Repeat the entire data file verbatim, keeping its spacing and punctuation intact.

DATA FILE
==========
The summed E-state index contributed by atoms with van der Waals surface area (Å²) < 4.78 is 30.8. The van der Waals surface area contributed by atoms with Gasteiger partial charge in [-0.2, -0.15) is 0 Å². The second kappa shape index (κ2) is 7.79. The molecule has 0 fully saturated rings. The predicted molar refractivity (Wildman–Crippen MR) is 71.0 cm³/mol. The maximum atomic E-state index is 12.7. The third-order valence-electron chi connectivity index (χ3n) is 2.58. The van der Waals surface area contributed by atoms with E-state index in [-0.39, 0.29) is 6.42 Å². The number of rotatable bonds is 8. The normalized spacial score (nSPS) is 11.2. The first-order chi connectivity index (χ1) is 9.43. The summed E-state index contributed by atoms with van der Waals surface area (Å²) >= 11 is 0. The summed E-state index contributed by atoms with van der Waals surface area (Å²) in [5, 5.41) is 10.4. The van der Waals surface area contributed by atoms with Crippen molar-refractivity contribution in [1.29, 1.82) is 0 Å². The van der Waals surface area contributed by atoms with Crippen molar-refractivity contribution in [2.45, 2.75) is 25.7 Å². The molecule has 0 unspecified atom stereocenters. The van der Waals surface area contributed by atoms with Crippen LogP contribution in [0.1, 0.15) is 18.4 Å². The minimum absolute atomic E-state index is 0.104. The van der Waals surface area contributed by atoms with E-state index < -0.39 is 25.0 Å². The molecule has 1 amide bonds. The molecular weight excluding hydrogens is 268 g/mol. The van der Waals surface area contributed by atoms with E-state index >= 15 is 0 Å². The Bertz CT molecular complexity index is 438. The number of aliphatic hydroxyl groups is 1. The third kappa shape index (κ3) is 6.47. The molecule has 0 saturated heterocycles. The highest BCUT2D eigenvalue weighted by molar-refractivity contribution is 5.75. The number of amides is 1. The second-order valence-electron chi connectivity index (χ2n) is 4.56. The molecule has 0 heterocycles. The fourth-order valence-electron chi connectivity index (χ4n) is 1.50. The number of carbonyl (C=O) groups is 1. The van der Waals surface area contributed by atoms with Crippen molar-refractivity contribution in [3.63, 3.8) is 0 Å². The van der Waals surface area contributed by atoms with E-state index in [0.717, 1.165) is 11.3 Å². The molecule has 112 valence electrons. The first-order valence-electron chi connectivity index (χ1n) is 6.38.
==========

The summed E-state index contributed by atoms with van der Waals surface area (Å²) < 4.78 is 30.8. The van der Waals surface area contributed by atoms with Gasteiger partial charge in [-0.2, -0.15) is 0 Å². The second kappa shape index (κ2) is 7.79. The molecule has 0 fully saturated rings. The predicted molar refractivity (Wildman–Crippen MR) is 71.0 cm³/mol. The maximum atomic E-state index is 12.7. The third-order valence-electron chi connectivity index (χ3n) is 2.58. The van der Waals surface area contributed by atoms with E-state index in [-0.39, 0.29) is 6.42 Å². The number of rotatable bonds is 8. The normalized spacial score (nSPS) is 11.2. The first-order chi connectivity index (χ1) is 9.43. The summed E-state index contributed by atoms with van der Waals surface area (Å²) >= 11 is 0. The summed E-state index contributed by atoms with van der Waals surface area (Å²) in [5, 5.41) is 10.4. The van der Waals surface area contributed by atoms with Crippen molar-refractivity contribution in [1.29, 1.82) is 0 Å². The van der Waals surface area contributed by atoms with Crippen molar-refractivity contribution in [2.45, 2.75) is 25.7 Å². The molecule has 0 unspecified atom stereocenters. The van der Waals surface area contributed by atoms with Crippen LogP contribution in [0.1, 0.15) is 18.4 Å². The minimum absolute atomic E-state index is 0.104. The van der Waals surface area contributed by atoms with E-state index < -0.39 is 25.0 Å². The molecule has 1 amide bonds. The molecular weight excluding hydrogens is 268 g/mol. The van der Waals surface area contributed by atoms with E-state index >= 15 is 0 Å². The Bertz CT molecular complexity index is 438. The number of aliphatic hydroxyl groups is 1. The third kappa shape index (κ3) is 6.47. The molecule has 0 saturated heterocycles. The highest BCUT2D eigenvalue weighted by molar-refractivity contribution is 5.75. The number of amides is 1. The second-order valence-electron chi connectivity index (χ2n) is 4.56. The molecule has 0 heterocycles. The fourth-order valence-electron chi connectivity index (χ4n) is 1.50. The number of carbonyl (C=O) groups is 1. The van der Waals surface area contributed by atoms with Crippen molar-refractivity contribution in [3.63, 3.8) is 0 Å². The van der Waals surface area contributed by atoms with E-state index in [0.717, 1.165) is 11.3 Å². The molecule has 112 valence electrons. The first-order valence-electron chi connectivity index (χ1n) is 6.38.